Hunter Clarke - Fields:

yeah, and I guess like one thing you could do is, if you have anxiety, do some things to practice managing your anxiety. Tell your daughter what you're doing. I'm practicing this deep, slow breathing, this four part yogic breath, or whatever your tool is, because I've noticed some feeling nervous in some situations. Do you want to know more about it, you know, and let her let her in. But you can model it you can model how to take care of anxiety.

Sheryl Gould:

Yeah, so modeling it versus telling. Mm hmm, exactly. This is what I'm trying because I'm anxious to. Yes. Thank you, that's very wise words. How do you handle your kid when they are badgering you? Gosh, tweens and teens are especially good at this. And if you answer incorrectly, which I imagined that saying no, then the badgering starts up and ramps up. What do you do with that? Hmm, okay, so

Hunter Clarke - Fields:

if my daughter is badgering me, which happens me because some jeans? You know, I, what I'm going to hell I'm going to answer is I'm going to tell her how her behavior is affecting me and how it makes me feel so Hey, babe, when you asked me that question, when you talk about this again, and again, I feel really frustrated. And I can't think and I'm trying to focus on other things, you know, so I'm going to give her this message. I might have to give her this message. A couple times. I might have to say, Hey, babe, I need a break. Maybe. Can we find a time to talk about this? I can tell this is really important to you. I really get it this you really want to talk about this. This is important to you. But I need a break. Maybe we can talk about it. You know, tomorrow at breakfast.

Sheryl Gould:

Love it. So you're validating Mm hmm. Same time saying I know this is important to you. Mm hmm. That's so good.

Hunter Clarke - Fields:

So then she'll feel heard. Exactly. So yeah. So you know, if someone's badgering you, sometimes we think oh, like, I don't, I don't even want to, like respond to this as they keep saying it again and again and again. But we can say, I hear you like this is super important to you. This is so important to you. You want to talk about you know, but right now this is this. When you say it so many times it makes it so I can't even listen, and I feel super annoyed and frustrated. Yeah. So you there's no little to argue with at that point,

Sheryl Gould:

because you're talking about how you're feeling. Mm hmm. That's awesome. One more question. What if you think it's really important for your child to understand why you made a specific decision and they walk away and won't listen to you? That's a big one.

Hunter Clarke - Fields:

Well, it's a little hard to answer without the details, I think but um, you know, a child walking away and and not listening. You know, they're They're saying I'm frustrated, I don't want to hear you, I'm so angry and, and resentful. It may feel like, um, that sounds a little like the behavior of like, You're not listening to me, so I'm not gonna listen to you kind of behavior, right? Um, so I guess when we make a big decision, it sounds like it might be a decision that's like kind of against what our child may have wanted or wished for. Again, it might be a good idea to say, you know, I get it, you wanted this, and you wanted this, because of this. And this is was really important to you. And you know what I had to make this decision. And, you know, if our kid child walks away and doesn't listen to us, I think that part of the like, this is something you can't control, you know, you it's part of you letting that go. They're, they're allowed to have feelings, maybe walking away. And not listening was a really skillful choice versus like exploding in your face. You know, like, I think sometimes we read a lot into our kids words, we say that they're manipulating us, or they're being disrespectful. And if we can start to step back and say, and, and give them a little bit more of the credit of the doubt, and not read too much into what's being said, or what's being not said, that goes back to bring that attitude of curiosity. Like, I wonder what's going on with my child, rather than this is, you know, just deciding that that can help in moments like that, and then say, you know, hey, I noticed you walked away earlier, I noticed you were pretty upset, open the door for conversation, go back to that heal and repair this the relationship afterwards.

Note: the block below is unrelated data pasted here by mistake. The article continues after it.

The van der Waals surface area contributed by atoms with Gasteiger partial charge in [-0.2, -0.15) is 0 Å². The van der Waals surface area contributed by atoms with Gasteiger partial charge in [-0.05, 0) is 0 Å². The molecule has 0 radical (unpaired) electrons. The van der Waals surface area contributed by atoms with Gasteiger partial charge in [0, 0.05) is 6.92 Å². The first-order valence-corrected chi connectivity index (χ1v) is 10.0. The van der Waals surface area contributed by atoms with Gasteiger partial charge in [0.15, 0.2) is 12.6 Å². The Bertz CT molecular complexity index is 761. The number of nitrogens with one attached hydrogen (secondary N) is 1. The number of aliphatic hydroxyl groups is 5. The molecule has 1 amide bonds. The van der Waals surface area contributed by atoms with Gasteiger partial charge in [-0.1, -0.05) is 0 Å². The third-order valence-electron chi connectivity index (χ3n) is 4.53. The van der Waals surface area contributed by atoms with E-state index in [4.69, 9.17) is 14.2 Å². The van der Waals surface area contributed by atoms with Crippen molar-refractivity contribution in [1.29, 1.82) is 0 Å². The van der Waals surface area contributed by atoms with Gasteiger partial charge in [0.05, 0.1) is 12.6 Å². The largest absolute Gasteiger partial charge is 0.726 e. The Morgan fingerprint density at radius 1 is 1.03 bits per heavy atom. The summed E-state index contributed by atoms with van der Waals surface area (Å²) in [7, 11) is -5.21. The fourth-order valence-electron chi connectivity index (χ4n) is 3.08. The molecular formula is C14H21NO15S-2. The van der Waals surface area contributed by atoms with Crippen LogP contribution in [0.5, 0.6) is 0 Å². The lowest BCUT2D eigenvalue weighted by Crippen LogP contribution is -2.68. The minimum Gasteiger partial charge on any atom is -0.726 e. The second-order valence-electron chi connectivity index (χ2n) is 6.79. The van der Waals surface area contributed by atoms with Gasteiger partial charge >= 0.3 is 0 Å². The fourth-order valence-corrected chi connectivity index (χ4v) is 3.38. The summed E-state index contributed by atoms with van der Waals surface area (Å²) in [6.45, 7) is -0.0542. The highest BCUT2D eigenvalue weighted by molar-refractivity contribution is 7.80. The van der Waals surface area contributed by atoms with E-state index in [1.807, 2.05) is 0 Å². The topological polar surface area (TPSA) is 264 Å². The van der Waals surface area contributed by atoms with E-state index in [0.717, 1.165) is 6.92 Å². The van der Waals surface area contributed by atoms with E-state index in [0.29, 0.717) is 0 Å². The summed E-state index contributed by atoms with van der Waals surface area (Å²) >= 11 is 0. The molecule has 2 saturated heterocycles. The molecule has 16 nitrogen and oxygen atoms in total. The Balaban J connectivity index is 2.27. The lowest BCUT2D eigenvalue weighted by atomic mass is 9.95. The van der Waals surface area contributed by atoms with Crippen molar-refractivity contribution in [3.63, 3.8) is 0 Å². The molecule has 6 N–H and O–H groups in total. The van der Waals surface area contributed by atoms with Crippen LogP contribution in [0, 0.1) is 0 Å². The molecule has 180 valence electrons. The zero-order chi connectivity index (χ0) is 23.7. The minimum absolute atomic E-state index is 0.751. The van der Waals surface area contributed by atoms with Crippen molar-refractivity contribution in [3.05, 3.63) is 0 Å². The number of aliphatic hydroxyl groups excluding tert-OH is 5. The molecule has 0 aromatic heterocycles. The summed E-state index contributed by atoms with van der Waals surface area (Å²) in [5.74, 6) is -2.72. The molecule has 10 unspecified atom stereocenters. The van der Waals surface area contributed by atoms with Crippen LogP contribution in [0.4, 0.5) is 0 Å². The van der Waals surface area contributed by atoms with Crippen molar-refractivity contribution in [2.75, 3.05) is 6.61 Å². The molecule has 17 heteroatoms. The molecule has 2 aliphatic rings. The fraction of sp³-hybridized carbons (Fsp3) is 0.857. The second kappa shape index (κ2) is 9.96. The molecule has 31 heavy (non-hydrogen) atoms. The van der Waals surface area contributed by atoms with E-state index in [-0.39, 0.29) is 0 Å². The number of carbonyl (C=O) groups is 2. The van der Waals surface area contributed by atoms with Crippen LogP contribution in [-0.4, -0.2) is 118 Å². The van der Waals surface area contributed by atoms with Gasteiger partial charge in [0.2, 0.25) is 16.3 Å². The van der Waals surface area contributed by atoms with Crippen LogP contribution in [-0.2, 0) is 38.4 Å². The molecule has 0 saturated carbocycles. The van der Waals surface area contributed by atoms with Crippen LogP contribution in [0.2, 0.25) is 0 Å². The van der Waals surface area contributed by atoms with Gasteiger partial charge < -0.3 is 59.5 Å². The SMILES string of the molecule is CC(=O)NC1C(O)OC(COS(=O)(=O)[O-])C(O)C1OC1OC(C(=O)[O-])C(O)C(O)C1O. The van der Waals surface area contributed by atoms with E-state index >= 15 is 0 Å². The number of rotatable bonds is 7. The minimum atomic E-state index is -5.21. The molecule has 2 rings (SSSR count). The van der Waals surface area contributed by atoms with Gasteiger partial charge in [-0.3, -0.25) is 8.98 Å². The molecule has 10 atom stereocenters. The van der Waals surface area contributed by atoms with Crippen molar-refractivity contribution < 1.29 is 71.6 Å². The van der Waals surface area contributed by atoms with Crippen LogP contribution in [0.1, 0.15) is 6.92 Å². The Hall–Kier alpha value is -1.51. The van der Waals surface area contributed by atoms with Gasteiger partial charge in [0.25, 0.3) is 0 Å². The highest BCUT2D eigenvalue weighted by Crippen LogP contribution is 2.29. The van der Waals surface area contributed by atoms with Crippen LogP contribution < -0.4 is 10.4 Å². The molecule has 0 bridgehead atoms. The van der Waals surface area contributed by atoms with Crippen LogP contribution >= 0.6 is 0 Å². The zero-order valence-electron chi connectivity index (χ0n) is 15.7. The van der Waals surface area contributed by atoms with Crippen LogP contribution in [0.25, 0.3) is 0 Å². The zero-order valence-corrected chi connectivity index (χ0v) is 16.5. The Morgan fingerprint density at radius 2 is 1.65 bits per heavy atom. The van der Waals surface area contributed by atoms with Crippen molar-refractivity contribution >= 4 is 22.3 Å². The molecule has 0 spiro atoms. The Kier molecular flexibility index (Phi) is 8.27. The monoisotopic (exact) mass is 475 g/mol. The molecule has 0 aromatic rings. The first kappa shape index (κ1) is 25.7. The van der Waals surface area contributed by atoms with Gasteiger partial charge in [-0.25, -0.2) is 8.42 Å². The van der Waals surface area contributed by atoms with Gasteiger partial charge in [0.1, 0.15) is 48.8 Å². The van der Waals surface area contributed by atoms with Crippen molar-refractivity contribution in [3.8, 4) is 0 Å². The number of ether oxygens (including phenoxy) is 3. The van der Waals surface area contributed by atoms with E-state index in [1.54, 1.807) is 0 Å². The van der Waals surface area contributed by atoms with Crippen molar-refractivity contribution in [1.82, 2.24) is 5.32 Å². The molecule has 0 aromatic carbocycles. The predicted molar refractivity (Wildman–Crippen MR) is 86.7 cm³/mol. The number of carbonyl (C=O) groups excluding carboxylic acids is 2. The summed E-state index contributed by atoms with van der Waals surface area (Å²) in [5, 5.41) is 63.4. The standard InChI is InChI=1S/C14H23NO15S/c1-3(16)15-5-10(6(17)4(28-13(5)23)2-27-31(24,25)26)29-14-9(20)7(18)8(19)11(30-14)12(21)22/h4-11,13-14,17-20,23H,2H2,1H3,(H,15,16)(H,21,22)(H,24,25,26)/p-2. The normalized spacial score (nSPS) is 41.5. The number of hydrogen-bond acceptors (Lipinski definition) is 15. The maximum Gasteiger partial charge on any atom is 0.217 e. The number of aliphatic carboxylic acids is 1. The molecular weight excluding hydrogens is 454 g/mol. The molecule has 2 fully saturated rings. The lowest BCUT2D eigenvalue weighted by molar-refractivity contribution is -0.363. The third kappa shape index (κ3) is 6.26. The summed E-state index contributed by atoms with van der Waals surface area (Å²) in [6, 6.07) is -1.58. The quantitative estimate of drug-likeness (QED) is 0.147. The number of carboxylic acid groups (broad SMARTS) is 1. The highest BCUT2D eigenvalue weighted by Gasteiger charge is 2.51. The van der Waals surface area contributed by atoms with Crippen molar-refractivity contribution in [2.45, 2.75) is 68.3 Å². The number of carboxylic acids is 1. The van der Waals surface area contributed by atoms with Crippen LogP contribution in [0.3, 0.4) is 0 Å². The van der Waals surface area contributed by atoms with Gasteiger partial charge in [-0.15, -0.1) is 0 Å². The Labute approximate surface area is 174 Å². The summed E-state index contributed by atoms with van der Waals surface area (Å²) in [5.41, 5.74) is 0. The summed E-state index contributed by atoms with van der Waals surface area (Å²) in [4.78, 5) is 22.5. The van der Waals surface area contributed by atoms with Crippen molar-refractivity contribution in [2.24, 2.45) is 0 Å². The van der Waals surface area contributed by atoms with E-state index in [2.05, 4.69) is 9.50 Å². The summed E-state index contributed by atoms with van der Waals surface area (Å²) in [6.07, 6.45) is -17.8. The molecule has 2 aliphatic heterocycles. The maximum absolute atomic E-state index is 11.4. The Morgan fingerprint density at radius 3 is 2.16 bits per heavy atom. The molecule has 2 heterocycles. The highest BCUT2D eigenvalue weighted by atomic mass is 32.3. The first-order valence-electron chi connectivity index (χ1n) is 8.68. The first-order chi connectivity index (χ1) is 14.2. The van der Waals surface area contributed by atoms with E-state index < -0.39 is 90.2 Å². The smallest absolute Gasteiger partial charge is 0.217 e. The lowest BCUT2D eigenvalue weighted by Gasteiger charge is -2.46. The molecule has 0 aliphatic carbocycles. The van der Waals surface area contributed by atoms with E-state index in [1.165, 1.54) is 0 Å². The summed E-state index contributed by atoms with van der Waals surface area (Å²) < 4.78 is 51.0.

Sheryl Gould:

Wow, I love that. That's great. And even. And even when you were talking about maybe that's actually a good thing, or not. So because or maybe control not exploding. So thinking, being curious about it and seeing it a little bit differently. I love that. Well, thank you, everybody that joined us, and you have to check out Hunter, listen to our podcast. It's wonderful. She actually you even do meditations. Are you still doing that on

Hunter Clarke - Fields:

your podcast, not as much. But during when the covid 19 outbreak, the pandemic started, I people really needed some anxiety reduction. So I did the daily dose, which is a five minute meditation and little suggestion for mindful living and mindful parenting for like, 24 days or something like

Sheryl Gould:

that. Yeah. So they can access that because I was actually listening to them and breathing along with you. And they're very doable, and not not too long. So yeah. So thank you for that. So mindful mama podcast, her book, raising good humans mindful guide to breaking the cycle of reactive parenting and raising kind, confident kids and tell them your website one more time.

Hunter Clarke - Fields:

mindful Mama mentor.com.

Sheryl Gould:

Okay, wonderful. Thank you, Hunter so much for being here. So much, Cheryl. Great to connect with you. Yeah. I hope to connect with you soon.

Hunter Clarke - Fields:

Yes, yes. Thank you.